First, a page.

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Frankie Ruiz prepares hundreds of local runners for Sunday’s ING Miami Marathon

They are thundering down Bayshore Drive, bouncing along Brickell, climbing the Rickenbacker Causeway bridge, huffing through Hollywood, puffing through Kendall.

They are running — hundreds upon hundreds of South Floridians logging hundreds upon hundreds of miles in large, chatty herds.

Whether it’s dawn on a Saturday in Coconut Grove or Happy Hour on a Thursday on Lincoln Road, runners are gathering to train and socialize in sweaty support groups moving at a 6-10 mph pace.

The number of running groups has proliferated and their attendance has ballooned in lockstep with the growth of the ING Miami Marathon and Half Marathon, which will be at full capacity of 25,000 when the gun goes off downtown Sunday morning for the 26.2 and 13.1-mile scenic but grueling tours on blistered feet.

The annual race has become the incentive for locals aiming to set personal bests or get fit.

Miami is no Boston or Portland or New York, and it will always be too hot and too flat to be a running mecca, but the loneliness of the long distance runner has evaporated in the past five years.

“It’s taken a long time and we have a long way to go here, but we are becoming a real running city,” said Frankie Ruiz, co-founder of the marathon. “We’re looking a little like Central Park on the weekends. Our biggest asset is that we can be a 365-days-a-year playground.”

Ruiz, a man in motion, is the pied piper of the running group phenomenon. In addition to his job with U.S. Road Sports and Entertainment and as coach of the Belen team’s state championship dynasty in high school cross country, he leads three running groups.

He started with one group of six people four years ago. Now, on Thursdays, the Nike South Beach Run Club group of 150 takes off from Mr. R Sports. On Wednesdays, the Muscle Milk Kendall Run Club group of 200 gathers at SOLErunners. On Tuesdays, the Baptist Hospital Brickell group of 400 starts at Fortune International’s patio. Each has its own personality: Lots of young professionals and University of Miami medical students at Brickell; families in Kendall, and a “loud, festive and diverse” bunch on Lincoln Road. It’s all free and includes a core workout and the occasional scavenger hunt.

“I have observed a tremendous need for people to connect with people who share a passion for exercise as well as a desire to belong to a community that nourishes fitness via its public parks, sidewalks and safe places to run, walk and cycle,” Ruiz said. “Do you know that I cannot think of a single stretch of running path in Miami — outside an actual park — that goes for more than a mile without being interrupted by a parking entrance or intersection?”

Strength is in numbers, as the venerable Footworks staff has learned during years chaperoning groups from its South Miami store.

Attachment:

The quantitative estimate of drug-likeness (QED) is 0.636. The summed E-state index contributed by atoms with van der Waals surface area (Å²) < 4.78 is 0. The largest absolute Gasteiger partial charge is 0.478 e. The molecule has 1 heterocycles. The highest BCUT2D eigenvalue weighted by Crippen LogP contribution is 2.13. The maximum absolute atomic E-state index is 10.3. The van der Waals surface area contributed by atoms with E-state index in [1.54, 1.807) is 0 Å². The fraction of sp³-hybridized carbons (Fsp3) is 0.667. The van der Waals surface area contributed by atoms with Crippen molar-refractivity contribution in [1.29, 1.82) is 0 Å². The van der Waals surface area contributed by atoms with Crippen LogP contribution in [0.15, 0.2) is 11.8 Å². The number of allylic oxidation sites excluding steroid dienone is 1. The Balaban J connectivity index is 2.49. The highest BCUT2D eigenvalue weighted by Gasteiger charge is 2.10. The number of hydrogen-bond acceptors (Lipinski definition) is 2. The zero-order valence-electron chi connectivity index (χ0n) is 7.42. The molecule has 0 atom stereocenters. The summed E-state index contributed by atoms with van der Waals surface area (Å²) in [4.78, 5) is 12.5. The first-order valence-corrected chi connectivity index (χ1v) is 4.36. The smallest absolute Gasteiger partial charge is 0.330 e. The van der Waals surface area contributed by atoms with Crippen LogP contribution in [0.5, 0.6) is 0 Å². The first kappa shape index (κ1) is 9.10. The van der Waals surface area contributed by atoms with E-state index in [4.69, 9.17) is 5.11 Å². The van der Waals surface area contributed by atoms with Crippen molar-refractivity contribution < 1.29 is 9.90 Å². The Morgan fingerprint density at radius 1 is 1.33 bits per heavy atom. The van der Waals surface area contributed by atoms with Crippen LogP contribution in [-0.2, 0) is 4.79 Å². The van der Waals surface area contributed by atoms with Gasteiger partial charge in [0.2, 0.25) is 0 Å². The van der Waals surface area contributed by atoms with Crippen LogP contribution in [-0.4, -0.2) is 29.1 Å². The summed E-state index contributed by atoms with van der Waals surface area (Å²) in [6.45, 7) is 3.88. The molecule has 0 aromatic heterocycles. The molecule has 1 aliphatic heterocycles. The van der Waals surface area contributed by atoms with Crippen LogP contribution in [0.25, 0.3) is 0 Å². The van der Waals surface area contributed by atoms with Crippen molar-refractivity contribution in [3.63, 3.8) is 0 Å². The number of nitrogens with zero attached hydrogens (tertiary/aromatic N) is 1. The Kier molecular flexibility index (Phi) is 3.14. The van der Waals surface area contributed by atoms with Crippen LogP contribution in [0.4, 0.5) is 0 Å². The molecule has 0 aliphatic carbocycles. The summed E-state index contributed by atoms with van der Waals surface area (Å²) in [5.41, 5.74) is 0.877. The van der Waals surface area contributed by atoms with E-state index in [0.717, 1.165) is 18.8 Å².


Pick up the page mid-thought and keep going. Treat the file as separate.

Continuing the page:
Then there’s Team FDC, as in Fernandez de Castro, as in Ralph, a Miami workboot salesman who started running in 2008 with friends and relatives and watched his group morph into a mass of 500. They meet Saturdays at 6 a.m. at Lot 67 near Miami City Hall. Some head toward Matheson Hammock on 20-mile runs. Others jog three miles around the Grove. Fernandez de Castro ran his first marathon in 2009, and 45 people from the group joined him. This year, 350 have registered for the half and full.

“It took on a life of its own,” Fernandez de Castro said. “It’s very grass roots, very simple. It’s all about breaking down the walls in your head and then applying that attitude to life.”

Fernandez de Castro said his runners share personal stories of overcoming cancer, living with diabetes, getting divorced, losing jobs, losing weight.

Aaron Cohen, the triathlete and father of two killed by a motorist last year when he was riding on the Rickenbacker, was part of Team FDC. Many members will be running in his honor, and 10 of his friends from Chicago have entered the ING race.

“Miami is way behind the times in addressing safety and just following the Golden Rule, as my daughter would say,” Fernandez de Castro said. “With a group, you feel a sense of camaraderie. We’re out on the road together and we care about each other.”

Black Girls Run is the local chapter of an organization with 60 groups across the U.S. In the tri-county area, BGR has 1,200 members running at a dozen locations. About 250 are registered for Sunday’s event. The group holds clinics, such as “From Couch to 5K,” and provides advice on its Facebook page on everything from hydration to hair.

“I’ve gone natural,” said Sonya Hickman of Plantation, ambassador for the South Florida group. She’ll be running her sixth half marathon, 14 years after she broke her back.

“I thank Black Girls Run because they saved my life,” Hickman said. “I’ve lost 30 pounds. I’ve learned to love asparagus.

“This is a movement. You can count by hand the number of black women in road races, but there are plenty who want to run marathons and triathlons. There are also plenty with hypertension and diabetes because we don’t work out! If you are part of a group effort, you can have some fun and stay motivated.”

Other groups include World Vision, Team in Training, Team iRun and Our Lady of Guadalupe. South Floridians are getting in shape, and on Sunday they will join their running partners for the challenge they’ve been anticipating.

“One Saturday I put out 450 cups at a water stop near Old Cutler Road,” Ruiz said. “They were gone in an hour.”


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